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This 2015 film has Susan Sarandon and Rose Byrne playing mother and daughter.

The Meddler review Now on Netflix this feminist film is worth a revisit
Flix Netflix Monday, April 15, 2019 - 12:23

The Meddler, a heartwarming film starring Susan Sarandon that originally released in 2015, has made a grand entry online with an edited version on Netflix. Written and directed by Lorene Scafaria based on her personal experiences, this sitcom style film is a tearjerker that beautifully encapsulates grief, and coping with loss.

Sarandon plays Marnie, an overbearing sixty-something mother, who has moved to Los Angeles from New Jersey for the purpose of being close to her daughter Lori (Rose Byrne). As the plot unveils itself, we see there is more to Marnie’s relocation across the coast than what meets the eye. Marnie is desperately trying to avoid processing the death of her husband Joe, who can only be seen in pictures, and their therapy-seeking screenwriter daughter Lori misses her dad very much too.

While Marnie calls Lori more than a dozen times an hour, Lori struggles to draw a boundary and demand some space to herself. So she goes away for work thus leaving Marnie to find things to do on her own. While Marnie won’t let up on trying to have a stronghold on her daughter’s life, she finds ways to circumvent accosting her directly, through her friends, therapists and Lori’s browser history!

There is a beautiful way in which Lorene Scafaria has broken the fourth wall with the rendezvous between Marnie and the therapist. What she thinks Marnie might be going through is a cold realisation both Marnie and the audience have at the same time. Of course, Marnie denies it. At this point in the film, we start feeling truly sorry for Marnie, and her overbearing nature starts to grow on us. Her husband’s death and a seemingly aloof daughter makes Marnie a philanthropist of sorts where she tries to help absolute strangers and tries to find some meaning to this grief, but in vain.

The film constantly walks on a tightrope with slapstick chuckles on one side, and acute melancholy on the other. Susan Sarandon gets complete credit for managing to strike that profound balance. For a woman actor her age, with all of Hollywood’s asinine ageism, Sarandon has debunked those norms and shines in the film.

The reason this film stands out in the portrayal of grief is not just because it is based on Scafaria’s own experience, but because she has tried to not “cinematize” grief. While there is no one true way of coping with the loss of a loved one, turning it into art seems to have its own humble exuberance. It is the genius of the filmmaker to have included a film about coping within the film. Lori, is shown to make a pilot episode for a television channel, which she uses to tell her own story.

It is interesting the way Lori has turned her painful memories of living with domineering parents, but contrarily, how Marnie sees it as an avenue to resurrect her dead husband. Both equally valid, and inching towards coping in some way. The characters don’t ululate, they share many silences, which I think, adds to the painful realism of the film. The subtle undertones in tragicomic moments boost the grief quotient significantly too. For example, when Marnie goes on to explain in great detail about her name and marital status to Zipper (J.K Simmons), or how Lori has a safe word “cantaloupe” for her mother to stop talking for she might embarrass her at her workplace.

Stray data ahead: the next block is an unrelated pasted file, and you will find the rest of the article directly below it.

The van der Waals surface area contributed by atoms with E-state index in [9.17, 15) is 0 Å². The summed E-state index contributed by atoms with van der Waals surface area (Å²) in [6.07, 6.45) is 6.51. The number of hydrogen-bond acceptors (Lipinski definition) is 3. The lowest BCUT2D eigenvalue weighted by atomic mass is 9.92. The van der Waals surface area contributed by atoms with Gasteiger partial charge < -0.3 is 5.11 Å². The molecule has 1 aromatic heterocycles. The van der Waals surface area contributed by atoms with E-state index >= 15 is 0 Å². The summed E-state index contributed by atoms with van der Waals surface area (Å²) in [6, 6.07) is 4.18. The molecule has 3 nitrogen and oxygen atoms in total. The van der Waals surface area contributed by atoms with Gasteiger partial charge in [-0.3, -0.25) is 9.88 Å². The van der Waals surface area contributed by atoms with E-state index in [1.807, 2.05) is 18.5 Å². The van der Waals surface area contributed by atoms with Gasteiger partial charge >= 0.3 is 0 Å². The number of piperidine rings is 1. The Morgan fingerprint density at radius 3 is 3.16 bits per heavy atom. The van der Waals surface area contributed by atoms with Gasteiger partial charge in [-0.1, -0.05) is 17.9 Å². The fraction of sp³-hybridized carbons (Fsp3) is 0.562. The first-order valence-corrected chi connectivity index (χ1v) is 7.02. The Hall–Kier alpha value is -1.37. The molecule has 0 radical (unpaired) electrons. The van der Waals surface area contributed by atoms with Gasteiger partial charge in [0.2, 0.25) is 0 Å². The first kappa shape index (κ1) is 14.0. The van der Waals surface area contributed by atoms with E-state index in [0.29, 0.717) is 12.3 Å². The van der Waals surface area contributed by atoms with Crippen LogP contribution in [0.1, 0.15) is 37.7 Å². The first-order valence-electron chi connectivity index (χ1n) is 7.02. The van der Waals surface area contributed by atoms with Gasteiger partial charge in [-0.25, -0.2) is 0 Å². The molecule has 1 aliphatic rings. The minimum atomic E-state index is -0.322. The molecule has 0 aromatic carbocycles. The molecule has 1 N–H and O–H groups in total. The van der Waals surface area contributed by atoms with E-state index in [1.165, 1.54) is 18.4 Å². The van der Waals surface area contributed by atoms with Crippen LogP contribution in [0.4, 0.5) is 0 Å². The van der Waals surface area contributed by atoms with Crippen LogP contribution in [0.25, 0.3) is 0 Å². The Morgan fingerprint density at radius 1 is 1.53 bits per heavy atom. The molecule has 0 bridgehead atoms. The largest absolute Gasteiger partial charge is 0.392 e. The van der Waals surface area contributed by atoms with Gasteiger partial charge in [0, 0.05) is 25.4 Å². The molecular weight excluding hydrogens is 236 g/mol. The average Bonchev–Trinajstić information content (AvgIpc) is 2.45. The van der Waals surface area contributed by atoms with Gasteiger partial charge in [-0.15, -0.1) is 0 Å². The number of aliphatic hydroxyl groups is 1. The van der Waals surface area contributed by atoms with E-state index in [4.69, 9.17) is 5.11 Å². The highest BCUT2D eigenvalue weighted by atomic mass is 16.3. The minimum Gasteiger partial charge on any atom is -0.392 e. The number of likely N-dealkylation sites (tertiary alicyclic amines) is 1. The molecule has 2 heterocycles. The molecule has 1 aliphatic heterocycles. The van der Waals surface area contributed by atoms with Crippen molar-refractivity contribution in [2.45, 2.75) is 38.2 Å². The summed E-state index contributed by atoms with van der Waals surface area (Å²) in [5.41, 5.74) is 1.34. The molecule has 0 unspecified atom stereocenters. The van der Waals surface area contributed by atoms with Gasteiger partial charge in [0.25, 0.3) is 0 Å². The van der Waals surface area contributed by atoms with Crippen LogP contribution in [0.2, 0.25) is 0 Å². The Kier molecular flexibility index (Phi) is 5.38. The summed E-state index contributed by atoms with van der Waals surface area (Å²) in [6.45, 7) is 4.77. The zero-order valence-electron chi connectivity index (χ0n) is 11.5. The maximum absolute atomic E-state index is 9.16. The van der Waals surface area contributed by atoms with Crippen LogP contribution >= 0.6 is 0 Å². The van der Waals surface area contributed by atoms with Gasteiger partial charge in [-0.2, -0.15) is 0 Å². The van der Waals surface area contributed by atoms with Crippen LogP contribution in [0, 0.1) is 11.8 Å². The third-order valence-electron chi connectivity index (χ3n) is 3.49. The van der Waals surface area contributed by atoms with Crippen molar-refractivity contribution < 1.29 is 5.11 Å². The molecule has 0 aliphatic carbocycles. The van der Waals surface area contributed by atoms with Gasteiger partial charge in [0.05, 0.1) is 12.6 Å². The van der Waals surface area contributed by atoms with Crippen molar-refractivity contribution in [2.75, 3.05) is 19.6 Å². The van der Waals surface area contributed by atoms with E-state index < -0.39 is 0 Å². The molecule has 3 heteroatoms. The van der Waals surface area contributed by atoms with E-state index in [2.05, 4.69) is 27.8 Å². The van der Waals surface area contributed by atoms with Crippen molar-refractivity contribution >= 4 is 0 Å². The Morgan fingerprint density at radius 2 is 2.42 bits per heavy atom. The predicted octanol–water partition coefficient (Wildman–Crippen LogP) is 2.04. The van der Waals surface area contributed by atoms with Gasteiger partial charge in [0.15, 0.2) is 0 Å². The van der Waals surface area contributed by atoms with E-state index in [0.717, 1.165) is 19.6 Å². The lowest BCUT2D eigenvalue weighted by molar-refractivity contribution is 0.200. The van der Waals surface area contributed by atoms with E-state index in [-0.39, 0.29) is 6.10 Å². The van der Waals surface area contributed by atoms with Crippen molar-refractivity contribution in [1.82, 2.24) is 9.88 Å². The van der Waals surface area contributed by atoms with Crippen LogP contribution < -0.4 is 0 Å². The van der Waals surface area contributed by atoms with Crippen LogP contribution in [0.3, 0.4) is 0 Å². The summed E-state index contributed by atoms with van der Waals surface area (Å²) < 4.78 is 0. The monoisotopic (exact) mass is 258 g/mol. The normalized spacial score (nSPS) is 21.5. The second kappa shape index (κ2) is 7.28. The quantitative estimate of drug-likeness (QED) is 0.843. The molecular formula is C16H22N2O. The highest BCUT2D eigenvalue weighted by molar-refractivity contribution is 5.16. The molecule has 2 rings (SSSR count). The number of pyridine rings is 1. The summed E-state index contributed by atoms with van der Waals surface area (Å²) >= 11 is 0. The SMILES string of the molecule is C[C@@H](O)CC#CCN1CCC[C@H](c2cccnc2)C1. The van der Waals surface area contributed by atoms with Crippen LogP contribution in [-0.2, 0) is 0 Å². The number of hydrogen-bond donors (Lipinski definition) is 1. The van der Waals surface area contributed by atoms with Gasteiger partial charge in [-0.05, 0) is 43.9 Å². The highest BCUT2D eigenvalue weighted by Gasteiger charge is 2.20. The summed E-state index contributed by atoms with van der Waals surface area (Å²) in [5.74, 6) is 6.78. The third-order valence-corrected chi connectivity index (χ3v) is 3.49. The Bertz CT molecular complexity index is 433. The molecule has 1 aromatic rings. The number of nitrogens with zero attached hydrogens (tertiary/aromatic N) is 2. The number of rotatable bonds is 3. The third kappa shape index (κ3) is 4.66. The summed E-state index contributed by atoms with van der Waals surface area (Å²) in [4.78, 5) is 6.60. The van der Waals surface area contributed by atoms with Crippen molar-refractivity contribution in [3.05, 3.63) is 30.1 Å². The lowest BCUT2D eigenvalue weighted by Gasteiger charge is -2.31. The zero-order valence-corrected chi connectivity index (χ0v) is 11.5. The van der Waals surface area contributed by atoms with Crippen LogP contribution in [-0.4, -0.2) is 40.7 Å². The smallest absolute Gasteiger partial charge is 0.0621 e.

The film comes full circle during this stressful scene where Lori thinks she might be pregnant but the blood results say otherwise. Hysterical laughter ensues when Marnie accidentally gets her an ovulation kit instead of a pregnancy kit. This outburst seems to be the catharsis both have been waiting for. Lori finally admits to missing her dad and wishing for some decisions to be made for her. Both of them laugh at being the black sheep after Joe’s passing, laugh-crying at their own plight. I found this to be sincere and admirable because there is no beauty in coping with grief; it is isolating and often debilitating.

The ceiling fan trope, though used many times in films, has worked well for The Meddler. Marnie, by helping the old woman at the hospital with a dialing phone, finds the purpose to move on and seek happiness. It works almost like an ‘aha’ moment for her. The old woman also acts as a wonderful foreshadow that binds the opening scene to the one towards the end and gives it the closure Marnie needs.

A note of appreciation to Scafaria for writing a wide variety of male characters in the film, and particularly that of Zipper. The outwardly rough and rugged ex-cop who, in fact, is a mushy guitar playing chicken rearer who pines for his daughter. Allowing herself to court Zipper, she finally moves on from Joe. As for the overbearing phone calls to Lori - well, is life really complete if our moms don’t drive us crazy?

Vaishnavi Sundar is a writer and a self-taught filmmaker. Her interests lie in an odd mix of cinema, arts, and all things feminist.

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